One section of our country believes slavery is right, and ought to be extended, while the other believes it is wrong, and ought not to be extended. This is the only substantial dispute. The fugitive-slave clause of the Constitution, and the law for the suppression of the 310 foreign slave trade, are each as well enforced, perhaps, as any law can ever be in a community where the moral sense of the people imperfectly supports the law itself. The great body of the people abide by the dry legal obligation in both cases, and a few break over in each. 315 This, I think, cannot be perfectly cured; and it would be worse in both cases after the separation of the sections than before. The foreign slave trade, now imperfectly suppressed, would be ultimately revived without restriction in one section; while fugitive slaves, 320 now only partially surrendered, would not be surrendered at all by the other.
Physically speaking, we cannot separate. We cannot remove our respective sections from each other, nor
build an impassable wall between them. A husband 325 and wife may be divorced, and go out of the presence and beyond the reach of each other; but the different parts of our country cannot do this. They cannot but remain face to face, and intercourse, either amicable or hostile, must continue between them. Is it possible, 330 then, to make that intercourse more advantageous or more satisfactory after separation than before? Can aliens make treaties easier than friends can make laws? Can treaties be more faithfully enforced between aliens than laws can among friends ? Suppose you go 335 to war, you cannot fight always; and when, after much loss on both sides, and no gain on either, you cease fighting, the identical old questions as to terms of intercourse are again upon you.
This country with its institutions belongs to the 340 people who inhabit it. Whenever they shall grow weary of the existing Government they can exercise their constitutional right of amending it, or their revolutionary right to dismember or overtlırow it. I cannot be ignorant of the fact that many worthy and patriotic cit-345 izens are desirous of having the National Constitution amended. While I make no recommendation of amendments, I fully recognize the rightful authority of the people over the whole subject, to be exercised in either of the modes prescribed in the instrument itself; and I 350 should, under existing circumstances, favor rather than oppose a fair opportunity being afforded the people to act upon it. I will venture to add, that to me the convention mode seems preferable, in that it allows amendments to originate with the people themselves, instead 353 of only permitting them to take or reject propositions originated by others not especially chosen for the pur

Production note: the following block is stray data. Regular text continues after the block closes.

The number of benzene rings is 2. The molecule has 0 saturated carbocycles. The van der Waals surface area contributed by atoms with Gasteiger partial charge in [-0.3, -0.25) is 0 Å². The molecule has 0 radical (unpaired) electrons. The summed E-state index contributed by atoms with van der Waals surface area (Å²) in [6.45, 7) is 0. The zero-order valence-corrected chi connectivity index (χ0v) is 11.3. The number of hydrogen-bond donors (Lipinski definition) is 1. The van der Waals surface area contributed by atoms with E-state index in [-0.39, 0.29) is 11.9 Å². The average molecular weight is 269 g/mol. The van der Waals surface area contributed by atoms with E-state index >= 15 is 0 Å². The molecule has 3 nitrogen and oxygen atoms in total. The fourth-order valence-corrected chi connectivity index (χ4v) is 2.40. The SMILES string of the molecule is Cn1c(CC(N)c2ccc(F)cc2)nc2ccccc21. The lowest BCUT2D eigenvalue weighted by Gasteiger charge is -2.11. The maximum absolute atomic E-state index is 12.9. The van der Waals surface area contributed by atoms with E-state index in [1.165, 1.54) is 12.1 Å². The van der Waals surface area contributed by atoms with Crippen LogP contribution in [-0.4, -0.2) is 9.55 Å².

pose, and which might not be precisely such as they would wish to either accept or refuse. I understand a proposed amendment to the Constitution — which 360 amendment, however, I have not seen - has passed Congress, to the effect that the Federal Government shall never interfere with the domestic institutions of the states, including that of persons held to service. To avoid misconstruction of what I have said, I depart 365 from my purpose not to speak of particular amendments, so far as to say that, holding such a provision to now be implied constitutional law, I have no objections to its being made express and irrevocable.
The chief magistrate derives all his authority from 370 the people, and they have conferred none upon him to fix terms for the separation of the states.
The people themselves can do this also if they choose; but the Executive, as such, has nothing to do with it. His duty is to administer the present Government, as it came to 375 his hands, and to transmit it, unimpaired by him, to his
Why should there not be a patient confidence in the ultimate justice of the people ? Is there any better or equal hope in the world ? In our present differences 380 is either party without faith of being in the right? If the Almighty Ruler of Nations, with His eternal truth and justice, be on your side of the North, or on yours of the South, that truth and that justice will surely prevail by the judgment of this great tribunal 385 of the American people.
By the frame of the Government under which we live, this same people have wisely given their public servants but little power for mischief; and have, with equal wisdom, provided for the return of that little to 390